Physical Security’s Role in a K-12 Environment

SafePlans CEO Brad Spicer offered tips to help K-12 schools enhance overall safety on campus during the 2014 Campus Safety Conference.
Published: July 31, 2014

LOS ANGELES – The role of physical security in the K-12 environment was the hot topic during the “Components of a Safe School Entrance” breakout session at the 2014 Campus Safety Conference held at the University of Southern California.

The 45-minute session, led by Brad Spicer, CEO of SafePlans, a national homeland security consulting firm, outlined strategies to enhance main entrances and the overall safety of school campuses.

During the session, Spicer explained Jeff Cooper’s Color Code, which he said has nothing to do with tactical situations or alertness levels, but rather with one’s mental state of readiness. Code levels include:

White: Unaware and unprepared.

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Yellow: Relaxed alert. No specific threat situation.

Orange: Specific alert. Something is not quite right and has your attention.

Red: Condition Red is fight. Your mental trigger (established back in Condition Orange) has been tripped.

Condition Black (developed by the United States Marine Corp.): Catastrophic breakdown of mental and physical performance.

However, he advised school administrators not to always operate on Code Orange or Red, as though they are on a protection detail.

“We don’t want people to think that every untucked shirt is a gun and every bag is a bomb,” he said. “We just want [schools] in code yellow – prepared, alert and relaxed. Just good situational awareness.”

When it comes to physical security at K-12 campus, Spicer advises administrators to take a layered approach and not rely solely on technology.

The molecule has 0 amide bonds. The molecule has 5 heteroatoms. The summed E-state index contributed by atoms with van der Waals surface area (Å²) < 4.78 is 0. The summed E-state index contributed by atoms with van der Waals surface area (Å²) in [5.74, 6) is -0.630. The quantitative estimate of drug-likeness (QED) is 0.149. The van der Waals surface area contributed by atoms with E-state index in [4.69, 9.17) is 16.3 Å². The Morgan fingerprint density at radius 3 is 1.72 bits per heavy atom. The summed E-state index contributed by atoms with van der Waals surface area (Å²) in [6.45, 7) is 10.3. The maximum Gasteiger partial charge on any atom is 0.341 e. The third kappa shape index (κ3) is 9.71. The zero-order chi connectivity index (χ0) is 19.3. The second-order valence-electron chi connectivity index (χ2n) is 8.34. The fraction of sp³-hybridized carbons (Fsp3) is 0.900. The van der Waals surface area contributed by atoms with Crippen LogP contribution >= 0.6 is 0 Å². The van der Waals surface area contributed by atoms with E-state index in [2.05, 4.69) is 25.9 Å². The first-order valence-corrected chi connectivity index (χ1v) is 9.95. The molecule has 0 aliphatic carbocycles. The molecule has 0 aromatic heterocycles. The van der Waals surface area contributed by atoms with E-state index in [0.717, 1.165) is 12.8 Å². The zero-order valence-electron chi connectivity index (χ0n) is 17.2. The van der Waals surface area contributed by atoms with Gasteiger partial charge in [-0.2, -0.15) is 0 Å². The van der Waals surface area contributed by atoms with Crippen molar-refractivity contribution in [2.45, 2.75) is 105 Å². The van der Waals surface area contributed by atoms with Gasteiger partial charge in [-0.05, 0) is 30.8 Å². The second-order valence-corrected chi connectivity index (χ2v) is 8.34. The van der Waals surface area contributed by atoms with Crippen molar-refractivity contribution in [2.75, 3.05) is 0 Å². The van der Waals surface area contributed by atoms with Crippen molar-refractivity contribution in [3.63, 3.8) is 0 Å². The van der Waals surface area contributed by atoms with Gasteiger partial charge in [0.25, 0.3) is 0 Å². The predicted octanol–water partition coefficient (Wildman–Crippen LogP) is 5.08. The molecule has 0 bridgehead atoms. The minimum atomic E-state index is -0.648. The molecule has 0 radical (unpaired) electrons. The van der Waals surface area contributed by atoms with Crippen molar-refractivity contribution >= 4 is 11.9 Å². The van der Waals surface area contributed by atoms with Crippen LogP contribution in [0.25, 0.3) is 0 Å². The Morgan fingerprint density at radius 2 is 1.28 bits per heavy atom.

“We shouldn’t take the viewpoint of physical security of that’s all that’s needed,” he explained. “People are the answer; people will help respond. Physical security is a tool, but it shouldn’t be viewed as the end all.”

So, what exactly should schools do to enhance main entrance security? Listed below are a few recommendations that Spicer offered during the session:

  • Access control measures should be able to reasonably resist a committed attack
  • Schools should keep windows used for natural light at least 72 inches off the ground
  • If windows must touch the ground, try to keep them narrow
  • Install shatter resistant security window film. If properly installed, it makes it harder for intruders to enter the premises
  • Districts and public safety agencies should integrate video surveillance into their intruder response
  • Make sure law enforcement has remote access to video feeds
  • If possible, every classroom should be lockable from the inside
  • Classrooms should remain locked when plausible
  • Panic alarms need to be practiced and vetted with local law enforcement
  • Plans and training should not be based on the top-down alerts
  • Make sure all visitors display proper identification before walking onto campus grounds

Are you currently implementing those strategies at your campus? What is your school currently doing to increase security on campus? Leave your comments below!


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